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Robotics championship hosts hundreds of high school students, robots in West Springfield

Caitlin Reardon
From left to right: Connecticut high school students Emma Lally, Emily Bernard and Chris Caruso with robot "Beyonce."

Robots crawled around the Eastern States Exposition grounds Friday, in West Springfield, for the New England FIRST District Robotics Championship.

The 96 participating high school robotics teams have been workshopping their creations in competing matches since Wednesday, and will continue in their events until Saturday.

The teams are split evenly into two divisions – the Gamson and Richardson divisions – and earn points throughout the week to qualify for the 2024 FIRST international championship, set to be held in Houston, Texas. The event will culminate in late April, and is expected to host over 600 high school robotics teams from across the world.

Each team competed in at least two smaller events to qualify for this week’s district championship, and were then given only eight weeks to build a 'big' robot to bring to West Springfield. The robots all must be able to complete the same assigned challenges. The bots must shoot an orange foam ring, or a “note,” into different targets, and complete a climb.

Although the robots should be able to perform these functions, students can tinker with their work throughout the competition for better performance.

The all-girls Tech Tigers of Mercy High School, in Middletown, Connecticut, name their robots after influential and inspiring women. This year, the 21 Tech Tiger students agreed on “Beyoncé," as the name for their 117-pound bot.

“We just thought Beyoncé’s a great figure of women empowerment,” Tech Tiger safety captain and junior Chris Caruso said, citing the singer’s iconic “Run The World (Girls)” anthem. “...She also puts a ring on it!”

The competition means more than just winning a title to many of the students. Besides getting their hands dirty, students have the chance to network, win team spirit awards, and make friends with other teams in the robotics community.

“We have the experience, it’s learning what we want to be when we grow up, and getting an early introduction into it,” Tech Tigers’ programmer Emily Bernard said.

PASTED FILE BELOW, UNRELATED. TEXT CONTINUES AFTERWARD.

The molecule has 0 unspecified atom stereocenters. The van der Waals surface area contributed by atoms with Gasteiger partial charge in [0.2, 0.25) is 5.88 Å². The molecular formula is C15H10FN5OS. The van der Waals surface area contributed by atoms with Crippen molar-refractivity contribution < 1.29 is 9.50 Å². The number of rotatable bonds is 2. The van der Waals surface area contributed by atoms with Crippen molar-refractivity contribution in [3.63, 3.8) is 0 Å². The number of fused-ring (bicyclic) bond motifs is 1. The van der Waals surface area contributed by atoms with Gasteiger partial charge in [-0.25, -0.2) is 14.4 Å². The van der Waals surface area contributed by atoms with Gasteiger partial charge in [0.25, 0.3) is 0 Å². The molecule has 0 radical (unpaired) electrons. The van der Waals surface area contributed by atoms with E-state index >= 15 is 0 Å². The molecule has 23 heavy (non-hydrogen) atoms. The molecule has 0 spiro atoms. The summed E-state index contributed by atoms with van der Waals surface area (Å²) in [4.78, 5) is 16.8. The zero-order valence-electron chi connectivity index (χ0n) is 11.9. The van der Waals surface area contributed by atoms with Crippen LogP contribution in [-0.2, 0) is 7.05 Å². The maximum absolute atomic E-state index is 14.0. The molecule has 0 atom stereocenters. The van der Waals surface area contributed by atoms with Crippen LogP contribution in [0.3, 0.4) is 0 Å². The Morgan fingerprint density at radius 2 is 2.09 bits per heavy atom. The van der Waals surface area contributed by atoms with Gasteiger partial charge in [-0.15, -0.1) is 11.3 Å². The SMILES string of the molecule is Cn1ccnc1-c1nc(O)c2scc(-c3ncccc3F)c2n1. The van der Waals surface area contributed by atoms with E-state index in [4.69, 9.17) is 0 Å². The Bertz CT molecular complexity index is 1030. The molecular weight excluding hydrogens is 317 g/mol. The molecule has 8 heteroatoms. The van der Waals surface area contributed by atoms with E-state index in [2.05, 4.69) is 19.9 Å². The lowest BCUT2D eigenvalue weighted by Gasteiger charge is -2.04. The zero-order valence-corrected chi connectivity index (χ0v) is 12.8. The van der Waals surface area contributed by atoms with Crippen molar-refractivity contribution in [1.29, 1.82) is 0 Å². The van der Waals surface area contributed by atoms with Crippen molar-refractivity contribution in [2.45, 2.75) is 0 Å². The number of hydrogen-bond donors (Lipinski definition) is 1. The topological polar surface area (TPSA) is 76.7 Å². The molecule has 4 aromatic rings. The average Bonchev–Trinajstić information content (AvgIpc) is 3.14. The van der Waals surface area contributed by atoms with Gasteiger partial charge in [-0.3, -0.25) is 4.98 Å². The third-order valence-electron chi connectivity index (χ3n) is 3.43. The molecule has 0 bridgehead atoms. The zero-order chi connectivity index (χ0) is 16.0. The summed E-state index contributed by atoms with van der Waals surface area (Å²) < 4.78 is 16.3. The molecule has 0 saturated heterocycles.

The Middletown team qualified for the New England district championship after they won the Impact Award two weeks ago at another competition, which is “an outreach-related award that is the most prestigious honor you can be given in the FIRST Robotics community,” Caruso said.

John Fitzpatrick, coach for the Ligerbots from Newton, Massachusetts, said win or lose, his team already bought their plane tickets to Houston.

“My students said even if we don’t qualify and we can’t bring the robot, we still wanna go and volunteer. I was like, well how do you say no to that?”

“You don’t,” said Lynne Henry, who has been volunteering for 22 years with the Agawam High School’s Rosie Robotics team. “Because it’s huge.”

Henry helps out in organizing transportation, food and other needs for the Agawam students – years after her own son, once a Rosie Robotics member, graduated from the high school. She emphasized how impactful the students’ gained confidence is not only to them, but to her.

“It’s just an awesome experience to have a child come in not being totally afraid, and for them to realize that, ‘I did that. We did that, look what we can do,’ and just to watch them [and] the growth,” Henry said.

Teams will wrap up their matches Saturday before they find out who gets to move on to the international competition in Houston.

“I love it with all of my heart. It is a phenomenal competitive environment, but also one where you can make friends and meet awesome people from not just all over your country, but all over the world. Literally the world!” Caruso said.

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